Thieves around Mnangagwa, giving him wrong information: Chief Mutasa


A traditional leader in Manicaland has expressed concern that President Emmerson Mnangagwa is being misled by dishonest individuals who are profiting from the country’s natural resources.


The leader believes that this situation has resulted in a significant loss of revenue from mineral sales.


During a workshop on decentralisation, organized by the Centre for Research for Peace and Development in Africa, in collaboration with the Centre for Natural Resource Governance, Chief James Mutasa spoke passionately about the presence of corrupt elements within the mining sector who surround the President and provide him with false information.

These individuals are exploiting their positions to enrich themselves at the expense of the nation.

“I am not against any mining activities in Zimbabwe at all. Mutasa district has large gold deposits, but, to my surprise so many miners are mining in the area and they take away the gold. It pains me that the people from Mutasa are not benefiting at all from their gold,” he said.


“You come and take the gold and build mansions in Harare. You drive beautiful and expensive cars all the way, but you have forgotten the people from Mutasa.”

“I have poor families in my area and why can’t you build them houses through corporate social responsibility programmes? People from Mutasa have nothing to show and they honestly deserve this benefaction,” the chief said.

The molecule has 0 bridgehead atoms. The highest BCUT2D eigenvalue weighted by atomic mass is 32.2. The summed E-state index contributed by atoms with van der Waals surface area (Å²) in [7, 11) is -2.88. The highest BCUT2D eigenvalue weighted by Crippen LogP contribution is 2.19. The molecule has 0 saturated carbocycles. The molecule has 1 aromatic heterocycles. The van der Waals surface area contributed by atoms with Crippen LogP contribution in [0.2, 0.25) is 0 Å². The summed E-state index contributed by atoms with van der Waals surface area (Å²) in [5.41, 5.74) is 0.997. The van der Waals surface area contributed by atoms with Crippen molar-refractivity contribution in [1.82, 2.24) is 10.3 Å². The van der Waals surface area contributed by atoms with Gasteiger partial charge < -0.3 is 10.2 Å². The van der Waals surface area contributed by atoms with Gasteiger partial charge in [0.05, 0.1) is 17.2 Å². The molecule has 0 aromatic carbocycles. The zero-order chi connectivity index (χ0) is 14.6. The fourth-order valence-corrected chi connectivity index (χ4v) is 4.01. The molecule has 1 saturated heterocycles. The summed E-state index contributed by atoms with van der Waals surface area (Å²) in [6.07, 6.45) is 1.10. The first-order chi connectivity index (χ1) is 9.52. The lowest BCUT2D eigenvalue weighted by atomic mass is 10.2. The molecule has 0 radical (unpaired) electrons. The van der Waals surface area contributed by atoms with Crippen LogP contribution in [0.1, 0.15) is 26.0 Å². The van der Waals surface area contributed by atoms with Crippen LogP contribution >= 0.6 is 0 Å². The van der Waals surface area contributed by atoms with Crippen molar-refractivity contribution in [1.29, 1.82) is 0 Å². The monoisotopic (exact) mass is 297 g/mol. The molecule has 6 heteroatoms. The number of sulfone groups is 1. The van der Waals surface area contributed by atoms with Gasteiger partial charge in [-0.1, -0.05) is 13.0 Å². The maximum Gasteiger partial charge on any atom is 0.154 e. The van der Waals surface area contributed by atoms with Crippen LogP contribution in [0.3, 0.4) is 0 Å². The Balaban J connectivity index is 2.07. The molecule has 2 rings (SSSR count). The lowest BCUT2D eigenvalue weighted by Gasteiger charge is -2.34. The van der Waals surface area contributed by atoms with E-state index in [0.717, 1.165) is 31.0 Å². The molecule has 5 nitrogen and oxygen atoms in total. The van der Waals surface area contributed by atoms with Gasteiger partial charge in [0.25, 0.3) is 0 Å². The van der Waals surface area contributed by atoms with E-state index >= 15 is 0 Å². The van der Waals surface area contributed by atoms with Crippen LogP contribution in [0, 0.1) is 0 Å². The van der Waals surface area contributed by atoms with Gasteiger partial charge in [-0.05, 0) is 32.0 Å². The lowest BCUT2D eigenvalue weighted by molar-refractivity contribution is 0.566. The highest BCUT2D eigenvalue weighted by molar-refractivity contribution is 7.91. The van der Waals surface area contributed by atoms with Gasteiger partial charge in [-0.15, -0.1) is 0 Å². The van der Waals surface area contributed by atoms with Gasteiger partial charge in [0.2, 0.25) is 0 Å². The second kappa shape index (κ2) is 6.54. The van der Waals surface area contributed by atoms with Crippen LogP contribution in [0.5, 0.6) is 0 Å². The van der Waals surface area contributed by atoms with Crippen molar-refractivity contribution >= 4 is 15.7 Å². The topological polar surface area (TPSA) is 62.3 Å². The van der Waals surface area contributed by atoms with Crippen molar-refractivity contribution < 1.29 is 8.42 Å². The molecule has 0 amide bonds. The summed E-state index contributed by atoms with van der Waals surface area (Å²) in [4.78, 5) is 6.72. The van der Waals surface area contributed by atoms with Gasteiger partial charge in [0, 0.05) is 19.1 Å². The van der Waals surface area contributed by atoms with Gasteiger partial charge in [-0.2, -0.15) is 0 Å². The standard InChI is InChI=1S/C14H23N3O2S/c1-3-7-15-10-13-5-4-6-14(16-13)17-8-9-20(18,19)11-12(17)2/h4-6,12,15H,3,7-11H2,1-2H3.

“Most of those gold claims are owned by people who are not from Mutasa, why? The mining in Mutasa is being controlled by people who are not from Mutasa and they are taking the riches away from us.”

He expressed disappointment over how he and his subjects have been treated in terms of mineral revenue benefaction, he added:


“I am the custodian of the land; I know everything happening on the ground. There are some people who have engaged the Chinese to do the mining while my people with the potential of mining are denied the opportunity because of corruption within the system.


“I report direct to the President and these are some of the things that I am going to highlight to him. The mining processes are fraught with irregularities. We need proper corporate social responsibility in the community so that everyone benefits.”


He urged miners in Mutasa district to form Mutasa Miners Association to tackle issues affecting them.


The meeting was attended by small-scale miners, community-based organisations operating in mining areas, other stakeholders and the media.